A couple of rules
Illegal drugs will not be tolerated on our trips. Possessing or using drugs not only contravenes the laws of the land, but also puts the rest of the group at risk. Smoking marijuana and opium is a part of local culture in some parts of the world but is not acceptable for Geckos travellers. Geckos’ philosophy of travel is one of respect towards everyone we encounter and in particular, the local people who make our destinations such special places. The exploitation of prostitutes is completely contrary to this philosophy. Our group leader has the right to expel any member of the group if drugs are found in their possession or if they use prostitutes. Everyone has the right to feel safe and secure on their trip. We don’t tolerate any form of violence (verbal or physical) or sexual harassment at Geckos, either between passengers or involving our leaders, local operators or locals. Sexual relationships (consensual or otherwise) between a leader and a passenger are unacceptable. If you ever feel another person is behaving inappropriately please inform us immediately by contacting the emergency contact number detailed in these trip notes. Strict rules apply in the Galapagos Islands aimed at protecting and preserving its unique biodiversity. Geckos strongly agrees and supports these rules which range from times of the day that a destination can be visited to the distance kept between people and wildlife – all these rules will be explained in more detailed by your crew on the ground. Not adhering to these rules can lead to hefty fines for travellers and can result on Geckos losing the license to operate in the Galapagos Islands – these rules must be adhered to by all, without exception. For more information, please follow this link: http://www.galapagos.org/travel/travel/park-rules/

Emergency contact
While we always endeavour to provide the best possible holiday experience, due to the nature of travel and the areas we visit sometimes things can and do go wrong. Should any issue occur while you are on your trip, it is imperative that you discuss this with your group leader or our local representative straight away so that they can do their best to rectify the problem and save any potential negative impact on the rest of your trip. We recognise that there may be times when your group leader/local partner may not be able to resolve a situation to your satisfaction - if this is the case, please ask the leader to speak to their direct manager. You may also choose to provide details in your online feedback, which we ask you to complete within 30 days of the end of your trip. But we do ask you to be aware that it is very difficult for us to provide any practical help after the trip is complete. In case of a missed transfers, a genuine crisis or emergency, you can reach our local operator on the number below. PEAK Ecuador: +593 9 94014877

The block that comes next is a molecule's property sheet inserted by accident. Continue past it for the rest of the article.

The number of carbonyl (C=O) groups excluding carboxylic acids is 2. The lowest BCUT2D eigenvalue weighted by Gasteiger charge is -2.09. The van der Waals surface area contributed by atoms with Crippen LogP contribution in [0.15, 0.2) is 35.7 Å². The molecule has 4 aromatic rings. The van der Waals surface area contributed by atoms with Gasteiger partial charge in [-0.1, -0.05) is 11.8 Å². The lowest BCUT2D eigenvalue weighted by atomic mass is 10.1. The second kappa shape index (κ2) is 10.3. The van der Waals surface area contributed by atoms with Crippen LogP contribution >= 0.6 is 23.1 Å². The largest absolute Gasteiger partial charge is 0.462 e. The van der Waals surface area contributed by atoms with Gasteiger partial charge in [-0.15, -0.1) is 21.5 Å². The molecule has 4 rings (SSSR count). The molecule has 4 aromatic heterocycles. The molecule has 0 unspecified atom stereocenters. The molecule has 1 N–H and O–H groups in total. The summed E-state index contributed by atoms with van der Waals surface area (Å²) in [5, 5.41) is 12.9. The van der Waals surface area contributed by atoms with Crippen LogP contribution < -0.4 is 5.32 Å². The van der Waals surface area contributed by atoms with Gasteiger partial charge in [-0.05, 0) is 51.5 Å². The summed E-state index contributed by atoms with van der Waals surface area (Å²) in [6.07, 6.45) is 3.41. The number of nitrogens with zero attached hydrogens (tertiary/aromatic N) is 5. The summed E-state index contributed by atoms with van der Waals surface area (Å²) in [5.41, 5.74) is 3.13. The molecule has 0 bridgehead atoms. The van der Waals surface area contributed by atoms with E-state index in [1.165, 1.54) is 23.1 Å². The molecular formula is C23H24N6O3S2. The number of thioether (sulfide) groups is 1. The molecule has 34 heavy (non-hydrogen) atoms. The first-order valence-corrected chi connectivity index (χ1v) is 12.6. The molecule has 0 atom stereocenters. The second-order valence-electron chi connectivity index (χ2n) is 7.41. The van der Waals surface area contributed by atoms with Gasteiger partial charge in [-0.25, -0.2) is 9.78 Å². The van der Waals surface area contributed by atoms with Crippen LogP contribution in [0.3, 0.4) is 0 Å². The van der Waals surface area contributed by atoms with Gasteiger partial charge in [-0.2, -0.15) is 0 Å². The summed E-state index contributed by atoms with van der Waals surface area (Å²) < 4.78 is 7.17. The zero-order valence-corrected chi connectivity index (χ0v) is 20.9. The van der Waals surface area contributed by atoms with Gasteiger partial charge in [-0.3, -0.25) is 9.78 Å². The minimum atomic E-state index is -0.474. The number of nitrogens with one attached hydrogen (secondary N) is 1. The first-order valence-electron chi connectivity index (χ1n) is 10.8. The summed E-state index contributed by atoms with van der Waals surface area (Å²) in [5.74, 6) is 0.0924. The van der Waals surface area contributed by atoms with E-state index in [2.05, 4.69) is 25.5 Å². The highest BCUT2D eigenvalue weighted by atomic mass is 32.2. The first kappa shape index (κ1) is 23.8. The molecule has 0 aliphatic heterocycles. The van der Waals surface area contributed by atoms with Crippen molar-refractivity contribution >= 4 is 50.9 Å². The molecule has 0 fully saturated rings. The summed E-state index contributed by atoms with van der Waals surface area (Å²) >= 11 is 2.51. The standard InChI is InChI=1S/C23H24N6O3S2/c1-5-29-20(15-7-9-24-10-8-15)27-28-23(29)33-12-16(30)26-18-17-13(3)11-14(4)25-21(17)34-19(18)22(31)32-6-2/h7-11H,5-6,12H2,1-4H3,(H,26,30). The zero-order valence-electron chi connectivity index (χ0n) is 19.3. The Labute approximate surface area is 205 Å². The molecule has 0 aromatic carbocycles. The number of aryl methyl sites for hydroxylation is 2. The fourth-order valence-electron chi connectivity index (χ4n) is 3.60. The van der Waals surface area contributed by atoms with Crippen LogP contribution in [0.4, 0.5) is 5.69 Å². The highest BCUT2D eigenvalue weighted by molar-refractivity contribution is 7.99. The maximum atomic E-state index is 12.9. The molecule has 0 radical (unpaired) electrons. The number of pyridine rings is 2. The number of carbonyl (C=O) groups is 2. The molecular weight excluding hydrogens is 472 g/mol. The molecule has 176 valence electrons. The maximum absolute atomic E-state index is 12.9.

Responsible travel
We believe strongly in low impact or rather positive impact tourism. Broadly speaking this means that we try to minimise the negative aspects of tourism on the local cultures and environments that we visit and highlight the positive aspects. Please visit our website for further details and suggestions on how you can be a responsible traveller. http://www.geckosadventures.com/responsible-travel Latin Americans can be very conscious of appearance so try to be casual but conservative in your dress. Outside of beach areas halter tops and very short shorts should not be worn. When visiting churches or religious sites shoulders and knees should be covered.

The Intrepid Foundation
The Intrepid Foundation is a not-for-profit foundation set up to enable our travellers to help make a difference by supporting local communities, projects and non-government organisations in the places we travel. The smallest contribution can make an enormous difference and all donations to The Intrepid Foundation are matched dollar for dollar (yes, we’ll double your donation!). We support a range of initiatives – from wildlife protection and environmental conservation to supporting vocational training for underprivileged individuals – all with the aim of helping to improve lives and empower communities across the world to make meaningful change. All administration costs are covered by us so you can be assured 100 per cent of your donation will reach your chosen project. To learn more about the projects we support, ask your trip leader for more information about projects in the region you are travelling in or visit www.theintrepidfoundation.org

Accommodation notes
The Daphne features en suite cabins all with air conditioning. The upper deck cabins have large windows and the lower deck cabins have portholes. There are 4 lower deck twin bunk cabins, 2 upper deck twin bunk cabins, 1 upper deck double cabin (couples only) and 1 upper deck twin cabin. The length of the berths are: Lower deck bunk 198cm Upper deck bunk 200cm Upper deck twin/double 200cm Please note that single passengers cannot be booked/confirmed in the double cabin unless a single supplement is paid.

Transport notes